So, you’ve done the hard work and saved up to build your first home and are excited for the process and building the house of your dreams. But what you might expect is just how important it is to make sure that you set all the right expectations and costings in your building contract prior to construction beginning. With the ever-rising costs of building materials and shipping of products post covid, as an excited new homeowner, you need to be aware of this factor when it comes to your new home build. What we’re observing in the industry from a public’s perspective is the amount of residential builders going bankrupt or into liquidation. This is occurring due to fixed-price contracts being signed and agreed upon pre-covid at a set cost to build and it is becoming problematic for the builder and homeowner involved.

With the cost of materials rising with inflation, shortcuts are being made to keep within that agreed fixed-price to build. For example, your expectation in your contract for kitchen fittings was to provide cost of luxury fittings but now the fitting installed are standard line fittings to keep within budget. Depending on your contract you have every right to change the fittings to the luxury line, but be aware that the builder may add the additional cost to your final bill. To avoid bill shock at the end of the build, it is important to have these discussions with your builder at the start and get everything, including the fixtures and fittings, in writing and signed off by both parties for transparency and clarification prior to any work beginning. It is not uncommon that after the start of the build, you may want to make changes to aspects of the build. But bear in mind that every time you want to make variations to your home, whether it seems insignificant or not, such as changing the style of ceiling fan or position of the fan in a room there can be additional costs, sometimes substantive addition costs, involved in the variation. All of which will be added as an extra cost to your final bill. The little changes can add up to a lot more on the final figure.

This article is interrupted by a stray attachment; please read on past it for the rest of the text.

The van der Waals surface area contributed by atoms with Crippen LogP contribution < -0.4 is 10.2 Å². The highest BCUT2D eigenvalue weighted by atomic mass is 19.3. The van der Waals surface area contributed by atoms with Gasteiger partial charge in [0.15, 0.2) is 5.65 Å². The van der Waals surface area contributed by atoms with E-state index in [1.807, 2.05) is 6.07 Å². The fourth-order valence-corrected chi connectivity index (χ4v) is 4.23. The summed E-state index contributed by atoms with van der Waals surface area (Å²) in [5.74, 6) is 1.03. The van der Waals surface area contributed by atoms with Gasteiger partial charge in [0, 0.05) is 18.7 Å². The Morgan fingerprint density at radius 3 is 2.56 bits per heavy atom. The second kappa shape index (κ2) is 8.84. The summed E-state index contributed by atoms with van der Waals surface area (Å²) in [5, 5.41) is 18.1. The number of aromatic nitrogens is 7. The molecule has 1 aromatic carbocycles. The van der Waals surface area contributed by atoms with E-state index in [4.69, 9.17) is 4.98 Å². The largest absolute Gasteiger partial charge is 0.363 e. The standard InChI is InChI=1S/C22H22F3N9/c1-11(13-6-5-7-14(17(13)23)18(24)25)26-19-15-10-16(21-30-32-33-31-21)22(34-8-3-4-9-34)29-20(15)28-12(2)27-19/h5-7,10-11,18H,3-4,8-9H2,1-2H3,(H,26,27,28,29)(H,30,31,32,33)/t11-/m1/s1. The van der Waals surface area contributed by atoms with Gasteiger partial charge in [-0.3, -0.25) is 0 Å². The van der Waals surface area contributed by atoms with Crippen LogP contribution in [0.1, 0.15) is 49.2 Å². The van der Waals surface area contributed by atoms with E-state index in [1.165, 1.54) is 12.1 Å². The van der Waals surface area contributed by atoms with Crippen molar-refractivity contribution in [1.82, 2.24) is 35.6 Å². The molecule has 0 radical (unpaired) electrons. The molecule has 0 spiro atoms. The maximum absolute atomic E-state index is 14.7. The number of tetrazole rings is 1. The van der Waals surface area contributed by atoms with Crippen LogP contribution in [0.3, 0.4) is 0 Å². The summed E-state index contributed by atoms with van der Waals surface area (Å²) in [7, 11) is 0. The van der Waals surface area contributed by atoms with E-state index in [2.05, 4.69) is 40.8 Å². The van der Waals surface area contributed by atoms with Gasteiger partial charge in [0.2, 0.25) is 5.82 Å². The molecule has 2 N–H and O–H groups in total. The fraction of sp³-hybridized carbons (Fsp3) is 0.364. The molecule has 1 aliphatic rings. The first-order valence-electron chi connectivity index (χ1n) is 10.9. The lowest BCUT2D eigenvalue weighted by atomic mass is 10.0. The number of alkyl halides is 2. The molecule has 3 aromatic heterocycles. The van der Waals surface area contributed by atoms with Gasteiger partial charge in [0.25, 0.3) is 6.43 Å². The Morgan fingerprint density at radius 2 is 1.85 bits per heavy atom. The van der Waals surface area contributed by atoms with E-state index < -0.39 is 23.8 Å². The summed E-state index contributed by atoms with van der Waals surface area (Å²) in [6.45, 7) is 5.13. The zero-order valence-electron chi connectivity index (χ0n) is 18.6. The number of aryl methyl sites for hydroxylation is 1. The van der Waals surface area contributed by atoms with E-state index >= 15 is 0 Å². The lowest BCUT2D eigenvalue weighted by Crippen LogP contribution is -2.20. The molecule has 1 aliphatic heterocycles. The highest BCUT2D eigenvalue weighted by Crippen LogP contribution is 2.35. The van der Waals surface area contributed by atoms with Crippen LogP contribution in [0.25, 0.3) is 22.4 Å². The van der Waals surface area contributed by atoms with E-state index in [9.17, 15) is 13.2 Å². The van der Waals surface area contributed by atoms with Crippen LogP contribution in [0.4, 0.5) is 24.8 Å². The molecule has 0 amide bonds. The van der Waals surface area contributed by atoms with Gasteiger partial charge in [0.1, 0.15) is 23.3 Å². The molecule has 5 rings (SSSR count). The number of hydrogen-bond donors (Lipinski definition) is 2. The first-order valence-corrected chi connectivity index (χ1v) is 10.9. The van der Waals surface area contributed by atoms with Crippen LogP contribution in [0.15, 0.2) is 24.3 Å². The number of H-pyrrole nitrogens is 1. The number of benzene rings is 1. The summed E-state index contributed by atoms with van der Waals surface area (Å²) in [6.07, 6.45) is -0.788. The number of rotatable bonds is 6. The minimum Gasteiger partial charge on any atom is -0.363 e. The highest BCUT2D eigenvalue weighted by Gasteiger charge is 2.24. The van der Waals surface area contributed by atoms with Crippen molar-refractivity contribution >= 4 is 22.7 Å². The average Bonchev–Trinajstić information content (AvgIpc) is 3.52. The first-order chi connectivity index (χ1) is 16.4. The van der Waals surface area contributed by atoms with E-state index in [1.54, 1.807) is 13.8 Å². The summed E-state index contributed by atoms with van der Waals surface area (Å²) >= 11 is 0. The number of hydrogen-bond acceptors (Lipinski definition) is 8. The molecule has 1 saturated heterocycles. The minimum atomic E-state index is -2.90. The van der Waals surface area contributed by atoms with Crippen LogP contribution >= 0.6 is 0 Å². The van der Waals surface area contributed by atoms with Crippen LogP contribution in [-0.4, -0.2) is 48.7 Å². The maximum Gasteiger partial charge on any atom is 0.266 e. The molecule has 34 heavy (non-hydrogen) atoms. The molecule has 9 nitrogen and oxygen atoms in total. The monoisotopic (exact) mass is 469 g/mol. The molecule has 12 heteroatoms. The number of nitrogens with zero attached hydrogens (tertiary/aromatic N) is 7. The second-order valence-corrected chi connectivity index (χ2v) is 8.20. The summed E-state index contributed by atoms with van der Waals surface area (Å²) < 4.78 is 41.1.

As a new homeowner, it is vital to be across every variation made to your build from a contractual sense to avoid a “he said, she said” situation when it comes to completion of build and a potentially hefty additional bill. When drafting up variations to your building contract, it needs to be stated that no work can begin on this variation until this document has been signed and agreed. Once the variation has been agreed upon and signed, then the build can resume. When adjusting your building contract and factoring in variations, from a financial perspective you need to make sure that your bank loan can cover the additional costs involved. The last thing as a new homeowner you want to do is get a home loan for $400,000, being the maximum you can borrow, to then add an extra $50,000 in variation work on top of the build and being left in a pinch when your bank won’t lend you the extra funds. If this happens, you may be able to agree to a payment plan with the builder, be required to obtain short term funding, or worse.

If you do find yourself in a situation where you and your builder are not seeing eye to eye or you’re just not sure where to start with your building contract, then speak to our WGC team about your building contract.